The director Mary Harron has a terrific knack for choosing the most interesting, sexy subjects and just draining the life out of them. Watching her films “I Shot Andy Warhol” and now “The Notorious Bettie Page,” I often find myself thinking “the book would have been better” – except there’s never any book. It’s the same feeling I get watching a Catherine Breillat film. Having brainy, intellectually astute women at a flick’s helm is a grand idea in theory, but often all this thinking gets in the way of an entertaining story. (In fairness to Harron, Catherine Breillat is probably the only woman on the planet who can neuter an internationally famous porn star with her philosophizing. Note: someone needs to cast Rocco Siffredi and “Bettie Page’s” Gretchen Mol together in a romantic comedy as compensation for their fruitless efforts.) I don’t care to see a director’s thought processes on the screen – “If we cut out all sex scenes we can make Bettie the ultimate virgin/whore!” – any more than I wish to see an actor perform a Method exercise in front of the camera. (Note to writer/actress Guinivere Turner: only other actors find Stanislavsky interesting.)
The only thing “indie” about Mary Harron is her attraction to marginalized artists on the fringes of society. Her filmmaking itself is as predictable as any Hollywood hack’s. Did she really need to begin “Bettie Page” with a scene in which the teenage Bettie’s father flashes a “come hither” look and asks to see poor Bettie alone – wink, wink? Very Lifetime network. Not surprisingly, the main problem with Harron’s take on Bettie Page starts with the script. The eponymous character is so underwritten that often-unclothed Mol has nothing to work with. Harron has literally left the poor actress bare-ass naked inside and out! In an effort to make Bettie the wholesome girl -next-door, Harron renders her as much a bland, two-dimensional caricature as any of Hugh Hefner’s interchangeable centerfolds. Besides, I don’t buy that this debate team member, high school salutatorian would be as naïve a starlet as the young Marilyn Monroe. I would hazard to guess it was Page’s lack of naïvete – her utter, painful awareness – that caused the existential crisis (does Jesus disapprove of ball gags and latex boots?) that led her to fall into the arms of the church. Perversely, the actress Gretchen Mol is ever the more engaging because Bettie Page is not. It’s always fascinating to see an actress struggle so hard, grasp at the slightest detail that could transform her character into a living, breathing human being.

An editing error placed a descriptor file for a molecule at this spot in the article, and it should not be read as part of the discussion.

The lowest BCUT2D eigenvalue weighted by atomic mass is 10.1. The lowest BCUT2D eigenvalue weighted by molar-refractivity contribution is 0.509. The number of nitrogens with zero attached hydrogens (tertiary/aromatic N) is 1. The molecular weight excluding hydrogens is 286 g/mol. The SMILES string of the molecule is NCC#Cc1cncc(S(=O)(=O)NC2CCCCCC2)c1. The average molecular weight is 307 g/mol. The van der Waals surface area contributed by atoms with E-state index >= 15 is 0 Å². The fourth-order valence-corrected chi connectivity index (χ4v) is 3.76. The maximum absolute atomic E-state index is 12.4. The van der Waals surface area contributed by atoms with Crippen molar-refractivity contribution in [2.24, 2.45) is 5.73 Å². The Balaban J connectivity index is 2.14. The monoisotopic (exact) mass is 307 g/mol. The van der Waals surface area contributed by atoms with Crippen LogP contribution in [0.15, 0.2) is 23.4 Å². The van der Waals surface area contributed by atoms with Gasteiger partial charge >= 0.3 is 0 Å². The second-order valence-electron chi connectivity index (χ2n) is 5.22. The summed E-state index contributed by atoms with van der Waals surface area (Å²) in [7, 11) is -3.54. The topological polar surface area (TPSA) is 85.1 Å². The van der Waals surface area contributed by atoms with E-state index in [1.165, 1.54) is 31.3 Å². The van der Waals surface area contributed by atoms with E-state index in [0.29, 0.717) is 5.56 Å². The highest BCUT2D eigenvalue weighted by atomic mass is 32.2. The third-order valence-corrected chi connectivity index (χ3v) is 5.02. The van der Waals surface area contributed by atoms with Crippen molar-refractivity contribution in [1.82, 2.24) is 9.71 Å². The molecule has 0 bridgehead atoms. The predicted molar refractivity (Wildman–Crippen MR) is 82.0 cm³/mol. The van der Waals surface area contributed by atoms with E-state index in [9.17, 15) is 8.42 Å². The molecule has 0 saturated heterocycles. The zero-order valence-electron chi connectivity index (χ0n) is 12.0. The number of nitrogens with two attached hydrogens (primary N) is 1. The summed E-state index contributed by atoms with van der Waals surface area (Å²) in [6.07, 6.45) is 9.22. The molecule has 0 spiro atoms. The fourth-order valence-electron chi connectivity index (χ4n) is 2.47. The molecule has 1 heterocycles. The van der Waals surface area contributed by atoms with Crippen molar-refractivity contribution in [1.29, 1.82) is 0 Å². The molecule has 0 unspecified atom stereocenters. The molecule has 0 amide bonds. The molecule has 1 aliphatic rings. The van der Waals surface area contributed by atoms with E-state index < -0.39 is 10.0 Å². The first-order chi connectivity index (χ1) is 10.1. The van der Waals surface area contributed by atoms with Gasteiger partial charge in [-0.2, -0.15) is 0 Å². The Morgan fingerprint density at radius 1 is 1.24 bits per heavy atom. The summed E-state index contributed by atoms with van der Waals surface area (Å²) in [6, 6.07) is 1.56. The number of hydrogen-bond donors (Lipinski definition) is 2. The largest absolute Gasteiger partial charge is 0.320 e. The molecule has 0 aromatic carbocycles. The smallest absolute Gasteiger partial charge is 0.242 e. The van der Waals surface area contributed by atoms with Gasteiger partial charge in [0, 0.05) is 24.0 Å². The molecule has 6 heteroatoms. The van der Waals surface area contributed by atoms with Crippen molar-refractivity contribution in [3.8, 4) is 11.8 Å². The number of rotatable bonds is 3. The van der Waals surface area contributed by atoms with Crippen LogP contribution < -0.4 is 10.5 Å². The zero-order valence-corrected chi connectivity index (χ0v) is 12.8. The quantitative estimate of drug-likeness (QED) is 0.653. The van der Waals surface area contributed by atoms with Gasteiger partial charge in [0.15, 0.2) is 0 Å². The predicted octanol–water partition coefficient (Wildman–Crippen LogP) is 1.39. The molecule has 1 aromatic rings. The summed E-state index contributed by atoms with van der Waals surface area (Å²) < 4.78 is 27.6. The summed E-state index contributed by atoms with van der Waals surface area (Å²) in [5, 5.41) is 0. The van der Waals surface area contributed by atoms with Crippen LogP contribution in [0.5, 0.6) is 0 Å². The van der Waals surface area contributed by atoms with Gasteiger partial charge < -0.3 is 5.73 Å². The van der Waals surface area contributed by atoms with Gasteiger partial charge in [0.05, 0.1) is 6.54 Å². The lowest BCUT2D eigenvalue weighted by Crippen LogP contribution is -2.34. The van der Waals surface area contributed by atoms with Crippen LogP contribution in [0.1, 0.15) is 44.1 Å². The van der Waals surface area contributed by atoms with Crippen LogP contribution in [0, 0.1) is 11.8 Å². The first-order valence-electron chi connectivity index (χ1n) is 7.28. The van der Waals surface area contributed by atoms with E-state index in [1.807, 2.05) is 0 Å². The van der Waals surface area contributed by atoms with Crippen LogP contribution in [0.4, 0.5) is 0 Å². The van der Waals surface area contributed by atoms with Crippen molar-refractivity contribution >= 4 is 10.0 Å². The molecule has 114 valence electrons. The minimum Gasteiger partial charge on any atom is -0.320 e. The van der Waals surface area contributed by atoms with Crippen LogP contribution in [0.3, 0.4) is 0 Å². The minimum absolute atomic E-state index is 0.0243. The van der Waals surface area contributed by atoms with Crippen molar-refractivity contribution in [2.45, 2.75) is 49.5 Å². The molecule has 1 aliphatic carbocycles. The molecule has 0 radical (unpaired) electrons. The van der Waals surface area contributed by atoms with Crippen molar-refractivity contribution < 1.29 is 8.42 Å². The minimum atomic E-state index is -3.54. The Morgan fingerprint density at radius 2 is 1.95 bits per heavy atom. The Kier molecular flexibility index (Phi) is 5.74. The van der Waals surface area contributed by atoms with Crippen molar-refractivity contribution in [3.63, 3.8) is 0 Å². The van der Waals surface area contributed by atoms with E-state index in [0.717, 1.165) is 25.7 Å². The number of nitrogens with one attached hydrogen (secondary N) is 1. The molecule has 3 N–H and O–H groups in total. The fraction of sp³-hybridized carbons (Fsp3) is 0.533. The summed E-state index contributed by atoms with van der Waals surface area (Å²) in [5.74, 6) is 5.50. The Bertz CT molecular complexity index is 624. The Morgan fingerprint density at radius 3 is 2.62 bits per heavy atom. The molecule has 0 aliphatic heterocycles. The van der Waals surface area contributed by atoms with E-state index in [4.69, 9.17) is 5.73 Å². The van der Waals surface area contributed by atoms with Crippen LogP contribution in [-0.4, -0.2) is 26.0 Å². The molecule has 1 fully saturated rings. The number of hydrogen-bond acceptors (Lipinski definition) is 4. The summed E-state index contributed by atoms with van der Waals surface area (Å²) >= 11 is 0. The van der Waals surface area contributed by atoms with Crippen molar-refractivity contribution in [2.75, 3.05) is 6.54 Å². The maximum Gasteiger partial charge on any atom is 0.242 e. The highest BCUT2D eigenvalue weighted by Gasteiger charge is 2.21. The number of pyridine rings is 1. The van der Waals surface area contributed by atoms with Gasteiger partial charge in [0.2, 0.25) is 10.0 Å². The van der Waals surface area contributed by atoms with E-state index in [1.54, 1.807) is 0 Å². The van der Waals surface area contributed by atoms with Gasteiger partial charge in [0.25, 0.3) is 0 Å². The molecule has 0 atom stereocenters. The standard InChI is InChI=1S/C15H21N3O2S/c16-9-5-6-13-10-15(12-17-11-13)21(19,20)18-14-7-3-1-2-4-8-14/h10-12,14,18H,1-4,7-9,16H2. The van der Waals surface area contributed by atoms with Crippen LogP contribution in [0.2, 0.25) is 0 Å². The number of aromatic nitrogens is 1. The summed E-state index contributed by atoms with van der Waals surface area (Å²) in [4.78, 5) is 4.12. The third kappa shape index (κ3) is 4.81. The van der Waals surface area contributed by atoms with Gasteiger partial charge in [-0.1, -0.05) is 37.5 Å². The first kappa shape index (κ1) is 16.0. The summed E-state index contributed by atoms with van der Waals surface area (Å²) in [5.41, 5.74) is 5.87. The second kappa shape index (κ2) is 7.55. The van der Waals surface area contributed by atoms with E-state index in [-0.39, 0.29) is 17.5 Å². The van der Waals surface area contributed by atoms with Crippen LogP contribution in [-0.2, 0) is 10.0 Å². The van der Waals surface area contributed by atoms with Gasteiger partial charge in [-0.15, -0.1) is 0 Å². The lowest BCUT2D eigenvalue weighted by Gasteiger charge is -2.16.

Which brings me to perhaps the oddest thing about “The Notorious Bettie Page” – that the lives of the secondary characters prove much more intriguing than that of the central pin-up queen. I’m talking about Irving and Paula Klaw – the godparents of fetish photography – who were taken down by the government at the same time Hugh Hefner avoided punishment for his new publication “Playboy”. The Klaws distaste for nude photos, as if birthday suits were more immoral than corsets and whips, and nude photographer Bunny Yeager’s mutual distrust of the Klaws and their deviant pics. (Which reminded me of the ridiculous sex industry rivalries – doms looking down on escorts and vice-versa – as if Jesus approves of strap-ons but not blowjobs!) The look on Lily Taylor’s face as her Paula Klaw burns the pornographic “evidence” is heart-wrenching. Paula Klaw’s fetish photography was her life’s work and the government like an American Gestapo forced her to destroy her own art. Bettie Page’s life paled in comparison to this drama that swirled all around her. Now if only Mary Harron could stop analyzing the drama long enough to start seeing it.